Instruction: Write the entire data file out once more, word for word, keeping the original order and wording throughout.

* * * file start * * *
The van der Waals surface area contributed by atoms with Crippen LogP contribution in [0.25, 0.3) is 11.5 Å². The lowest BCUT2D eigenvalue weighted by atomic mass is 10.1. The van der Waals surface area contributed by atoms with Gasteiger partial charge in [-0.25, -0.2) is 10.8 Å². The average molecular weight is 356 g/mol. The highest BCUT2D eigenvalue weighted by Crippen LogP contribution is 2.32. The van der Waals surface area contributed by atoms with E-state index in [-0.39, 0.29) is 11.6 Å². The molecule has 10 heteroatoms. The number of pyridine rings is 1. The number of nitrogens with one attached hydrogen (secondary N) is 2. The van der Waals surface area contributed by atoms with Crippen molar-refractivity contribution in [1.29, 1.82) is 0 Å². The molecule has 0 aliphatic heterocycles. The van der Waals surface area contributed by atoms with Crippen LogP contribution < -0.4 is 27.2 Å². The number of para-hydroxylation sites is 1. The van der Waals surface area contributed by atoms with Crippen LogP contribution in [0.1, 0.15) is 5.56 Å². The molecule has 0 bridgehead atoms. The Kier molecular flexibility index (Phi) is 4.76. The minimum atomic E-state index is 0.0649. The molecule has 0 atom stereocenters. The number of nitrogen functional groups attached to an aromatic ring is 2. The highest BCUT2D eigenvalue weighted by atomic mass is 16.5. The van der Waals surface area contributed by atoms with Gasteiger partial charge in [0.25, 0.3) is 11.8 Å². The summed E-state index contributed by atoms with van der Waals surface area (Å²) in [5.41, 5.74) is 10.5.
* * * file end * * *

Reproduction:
The van der Waals surface area contributed by atoms with Crippen LogP contribution in [0.25, 0.3) is 11.5 Å². The lowest BCUT2D eigenvalue weighted by atomic mass is 10.1. The van der Waals surface area contributed by atoms with Gasteiger partial charge in [-0.25, -0.2) is 10.8 Å². The average molecular weight is 356 g/mol. The highest BCUT2D eigenvalue weighted by Crippen LogP contribution is 2.32. The van der Waals surface area contributed by atoms with E-state index in [-0.39, 0.29) is 11.6 Å². The molecule has 10 heteroatoms. The number of pyridine rings is 1. The number of nitrogens with one attached hydrogen (secondary N) is 2. The van der Waals surface area contributed by atoms with Crippen molar-refractivity contribution in [1.29, 1.82) is 0 Å². The molecule has 0 aliphatic heterocycles. The van der Waals surface area contributed by atoms with Crippen LogP contribution < -0.4 is 27.2 Å². The number of para-hydroxylation sites is 1. The van der Waals surface area contributed by atoms with Crippen LogP contribution in [0.1, 0.15) is 5.56 Å². The molecule has 0 bridgehead atoms. The Kier molecular flexibility index (Phi) is 4.76. The minimum atomic E-state index is 0.0649. The molecule has 0 atom stereocenters. The number of nitrogen functional groups attached to an aromatic ring is 2. The highest BCUT2D eigenvalue weighted by atomic mass is 16.5. The van der Waals surface area contributed by atoms with Gasteiger partial charge in [0.25, 0.3) is 11.8 Å². The summed E-state index contributed by atoms with van der Waals surface area (Å²) in [5.41, 5.74) is 10.5.